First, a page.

When privacy and agency are in conflict
But what if those two cannot be had at the same time? What if more privacy, in practice, means I need third parties to take a larger role, thereby reducing my agency? Or what if I have more agency and can do more things in more ways that I solely determine, but only at the cost of less privacy?
If so, then look no further than the recent public discussion (dispute?) between the founders of the Signal and Matrix messaging systems, Moxie Marlinspike and Matthew Hodgson. The essence of their arguments, and I paraphrase:
- Moxie: you can’t build a private messaging system that’s competitive as a consumer app unless a single party, such as the Signal project, takes responsibility and ownership of the whole thing. Lots of privacy, but for the user it’s take it or leave it. Link to full post.
- Matthew: decentralization, on all levels including code forks and potentially insecure (non-private!) deployments, is an essential requirement to avoid single points of failure: critical people or components turning bad. Link to full post.
This is a high-quality conversation and we can all be very happy that it is conducted openly, and in a spirit of finding the truth. Go read both pieces, and ponder the arguments, it’s very much worth your while.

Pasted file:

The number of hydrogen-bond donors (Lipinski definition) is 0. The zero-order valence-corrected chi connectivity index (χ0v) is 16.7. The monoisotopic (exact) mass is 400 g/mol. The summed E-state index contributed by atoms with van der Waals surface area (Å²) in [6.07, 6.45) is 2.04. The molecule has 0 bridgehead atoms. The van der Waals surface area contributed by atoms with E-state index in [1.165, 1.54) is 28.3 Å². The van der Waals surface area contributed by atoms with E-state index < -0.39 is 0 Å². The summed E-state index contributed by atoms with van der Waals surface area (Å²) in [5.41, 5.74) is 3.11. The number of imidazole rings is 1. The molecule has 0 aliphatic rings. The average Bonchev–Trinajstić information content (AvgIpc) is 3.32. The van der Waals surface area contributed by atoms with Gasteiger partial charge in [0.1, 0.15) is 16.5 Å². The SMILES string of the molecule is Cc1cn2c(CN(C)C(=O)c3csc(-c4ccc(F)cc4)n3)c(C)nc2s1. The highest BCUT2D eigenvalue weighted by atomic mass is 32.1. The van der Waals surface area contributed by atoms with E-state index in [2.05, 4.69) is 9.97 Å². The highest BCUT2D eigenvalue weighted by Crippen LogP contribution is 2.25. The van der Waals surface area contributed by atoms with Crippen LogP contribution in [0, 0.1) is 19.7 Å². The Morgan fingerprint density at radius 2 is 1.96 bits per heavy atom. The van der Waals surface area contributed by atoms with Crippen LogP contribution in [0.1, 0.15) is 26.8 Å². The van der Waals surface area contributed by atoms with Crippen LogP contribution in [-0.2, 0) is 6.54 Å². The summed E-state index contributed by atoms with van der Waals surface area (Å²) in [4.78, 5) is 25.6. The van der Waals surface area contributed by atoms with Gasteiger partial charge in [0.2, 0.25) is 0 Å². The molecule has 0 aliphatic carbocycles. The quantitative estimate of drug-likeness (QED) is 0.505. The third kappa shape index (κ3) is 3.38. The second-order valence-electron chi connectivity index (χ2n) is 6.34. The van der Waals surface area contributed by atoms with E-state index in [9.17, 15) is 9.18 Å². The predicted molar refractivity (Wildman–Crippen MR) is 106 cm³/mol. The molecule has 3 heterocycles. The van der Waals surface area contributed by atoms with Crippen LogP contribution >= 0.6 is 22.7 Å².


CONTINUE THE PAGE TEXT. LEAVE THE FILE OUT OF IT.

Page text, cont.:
Who is right?
IMHO, both are. I don’t know whether all the the tradeoffs described are as unavoidable and unmitigatable as they are made out to be on those posts; maybe more innovation in technology and in particular governance could alleviate some of them.
However, the basic idea of a tradeoff between them, is valid. The Signal and Matrix projects make different choices on that spectrum, both for valid reasons.
If they need to do that, chances are, everybody else who cares about providing products and services with privacy and agency for the user, faces similar tradeoffs. It would serve us well to acknowledge that in every discussion on those points, and respect others who have the same goals as we do, but make different tradeoffs.
The most important point, however, is this: it shows how important it is to have both projects, or a plurality of projects addressing similar requirements but making different tradeoffs. Because that gives us, the users, you and me, the agency to make our own choices based on our own preferences. Including the choice to forego some agency in some aspects in favor of more privacy.
Which is the most important aspect of agency of them all.